The engine of a Boeing 787 Dreamliner aircraft.
A ground staffer at New Tokyo international airport in Narita works on a United Airlines Boeing 787 Dreamliner after its flight from Los Angeles Jan. 17, 2013. REUTERS/Toru Hanai

Rolls-Royce secured Monday a $2.7 billion contract to provide engines for 19 of budget carrier Norwegian Air’s new Boeing 787 Dreamliners, marking a rare win for the beleaguered engineering company that had seen its share price tumble by more than a third over the past year.

The deal will provide Trent 1000 jet engines and a specialized “TotalCare” package that offers long-term maintenance of the engines and servicing of 12 other Rolls-Royce 787 engines already in use by the Oslo-based company, said Rolls in a press release.

“This is another significant decision in favor of the Trent 1000, an engine that delivers exceptional economics and performance," said Eric Schulz, Rolls-Royce president of civil aerospace. "We continue to innovate and develop new services and it is great to see Norwegian selecting Availability Service Solutions for their TotalCare as part of this deal."

The deal represents a boon to the British company as it competes with U.S. conglomerate General Electric to win engine manufacturing contracts for the 787, the flagship aircraft of Boeing. It also is a significant deal for Norwegian, which is developing itself into a large, international airline after spending years as a relatively small-budget airline that operated routes exclusively inside Europe.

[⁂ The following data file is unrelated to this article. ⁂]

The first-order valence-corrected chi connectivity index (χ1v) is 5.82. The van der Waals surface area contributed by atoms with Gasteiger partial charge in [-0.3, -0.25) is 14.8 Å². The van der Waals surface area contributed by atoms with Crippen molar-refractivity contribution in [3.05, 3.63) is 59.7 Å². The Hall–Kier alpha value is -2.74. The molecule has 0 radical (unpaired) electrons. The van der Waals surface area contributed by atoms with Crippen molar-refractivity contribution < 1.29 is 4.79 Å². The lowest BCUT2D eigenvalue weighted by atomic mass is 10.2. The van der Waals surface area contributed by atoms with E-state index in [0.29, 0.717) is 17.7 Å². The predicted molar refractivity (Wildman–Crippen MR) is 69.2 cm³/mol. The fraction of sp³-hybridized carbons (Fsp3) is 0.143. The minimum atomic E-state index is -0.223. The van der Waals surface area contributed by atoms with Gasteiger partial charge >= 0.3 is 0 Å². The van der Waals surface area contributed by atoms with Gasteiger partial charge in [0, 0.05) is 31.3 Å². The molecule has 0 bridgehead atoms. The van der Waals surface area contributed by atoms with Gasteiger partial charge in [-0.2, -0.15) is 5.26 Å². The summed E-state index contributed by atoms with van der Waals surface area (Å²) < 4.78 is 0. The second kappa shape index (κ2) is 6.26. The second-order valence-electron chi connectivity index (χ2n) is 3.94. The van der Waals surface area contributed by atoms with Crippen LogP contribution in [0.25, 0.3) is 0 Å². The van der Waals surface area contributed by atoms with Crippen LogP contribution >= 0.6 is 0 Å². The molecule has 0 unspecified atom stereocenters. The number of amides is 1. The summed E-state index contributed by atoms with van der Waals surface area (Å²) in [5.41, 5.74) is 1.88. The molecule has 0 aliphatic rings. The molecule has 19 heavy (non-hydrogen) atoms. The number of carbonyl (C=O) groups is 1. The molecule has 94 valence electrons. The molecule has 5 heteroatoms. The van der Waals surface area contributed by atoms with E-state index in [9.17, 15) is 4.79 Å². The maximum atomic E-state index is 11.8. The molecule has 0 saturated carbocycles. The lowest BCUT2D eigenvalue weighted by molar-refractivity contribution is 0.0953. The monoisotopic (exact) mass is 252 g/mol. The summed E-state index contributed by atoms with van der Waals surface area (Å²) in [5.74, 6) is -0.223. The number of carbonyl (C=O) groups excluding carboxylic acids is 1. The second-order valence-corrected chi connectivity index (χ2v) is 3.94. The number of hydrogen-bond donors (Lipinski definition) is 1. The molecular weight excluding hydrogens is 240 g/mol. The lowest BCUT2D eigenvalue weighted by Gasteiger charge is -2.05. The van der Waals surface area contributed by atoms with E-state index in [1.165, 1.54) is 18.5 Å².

“This decision further develops our relationship with Rolls-Royce and we look forward to operating aircraft powered by the latest version of the Trent 1000, which sets new standards of performance,” said Bjorn Kjos, Norwegian's chief executive officer.

The deal comes 10 months after Rolls secured an $8.76 billion deal to provide 200 engines to Emirates airline's Airbus A380 superjumbos, which was one of the biggest U.K. export contracts ever recorded. The deal was a huge psychological boost for the company and its under-fire CEO Warren East as it beat back competition from Engine Alliance, a joint venture of rivals General Electric and Pratt & Whitney.